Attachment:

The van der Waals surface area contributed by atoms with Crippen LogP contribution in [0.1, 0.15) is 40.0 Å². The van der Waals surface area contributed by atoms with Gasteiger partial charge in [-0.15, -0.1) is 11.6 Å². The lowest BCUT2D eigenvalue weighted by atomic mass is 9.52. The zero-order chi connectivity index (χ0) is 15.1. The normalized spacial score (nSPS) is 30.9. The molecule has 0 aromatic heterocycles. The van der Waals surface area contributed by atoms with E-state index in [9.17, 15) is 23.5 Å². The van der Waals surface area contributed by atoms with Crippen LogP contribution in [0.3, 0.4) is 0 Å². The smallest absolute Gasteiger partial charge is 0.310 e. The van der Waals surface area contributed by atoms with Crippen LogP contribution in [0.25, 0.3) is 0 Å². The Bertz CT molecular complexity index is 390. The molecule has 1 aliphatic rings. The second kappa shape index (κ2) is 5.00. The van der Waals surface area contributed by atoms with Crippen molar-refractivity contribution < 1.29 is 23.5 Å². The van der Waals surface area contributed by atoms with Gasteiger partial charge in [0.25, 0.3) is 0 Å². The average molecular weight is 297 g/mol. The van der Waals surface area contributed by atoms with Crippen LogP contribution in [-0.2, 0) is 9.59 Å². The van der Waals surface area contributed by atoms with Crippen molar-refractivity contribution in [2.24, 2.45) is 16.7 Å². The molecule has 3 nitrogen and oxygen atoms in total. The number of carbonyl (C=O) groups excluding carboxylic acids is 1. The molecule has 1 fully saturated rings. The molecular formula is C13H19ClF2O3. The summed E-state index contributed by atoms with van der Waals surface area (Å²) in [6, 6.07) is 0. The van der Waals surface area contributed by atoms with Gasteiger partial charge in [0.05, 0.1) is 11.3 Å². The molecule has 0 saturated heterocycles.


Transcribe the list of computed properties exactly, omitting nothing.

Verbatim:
The van der Waals surface area contributed by atoms with Crippen LogP contribution in [0.1, 0.15) is 40.0 Å². The van der Waals surface area contributed by atoms with Gasteiger partial charge in [-0.15, -0.1) is 11.6 Å². The lowest BCUT2D eigenvalue weighted by atomic mass is 9.52. The zero-order chi connectivity index (χ0) is 15.1. The normalized spacial score (nSPS) is 30.9. The molecule has 0 aromatic heterocycles. The van der Waals surface area contributed by atoms with E-state index in [9.17, 15) is 23.5 Å². The van der Waals surface area contributed by atoms with Crippen LogP contribution in [0.3, 0.4) is 0 Å². The smallest absolute Gasteiger partial charge is 0.310 e. The van der Waals surface area contributed by atoms with Crippen LogP contribution in [0.25, 0.3) is 0 Å². The Bertz CT molecular complexity index is 390. The molecule has 1 aliphatic rings. The second kappa shape index (κ2) is 5.00. The van der Waals surface area contributed by atoms with Crippen molar-refractivity contribution < 1.29 is 23.5 Å². The van der Waals surface area contributed by atoms with Gasteiger partial charge in [0.25, 0.3) is 0 Å². The average molecular weight is 297 g/mol. The van der Waals surface area contributed by atoms with Crippen LogP contribution in [-0.2, 0) is 9.59 Å². The van der Waals surface area contributed by atoms with Crippen molar-refractivity contribution in [2.24, 2.45) is 16.7 Å². The molecule has 3 nitrogen and oxygen atoms in total. The number of carbonyl (C=O) groups excluding carboxylic acids is 1. The molecule has 1 fully saturated rings. The molecular formula is C13H19ClF2O3. The summed E-state index contributed by atoms with van der Waals surface area (Å²) in [6, 6.07) is 0. The van der Waals surface area contributed by atoms with Gasteiger partial charge in [0.05, 0.1) is 11.3 Å². The molecule has 0 saturated heterocycles.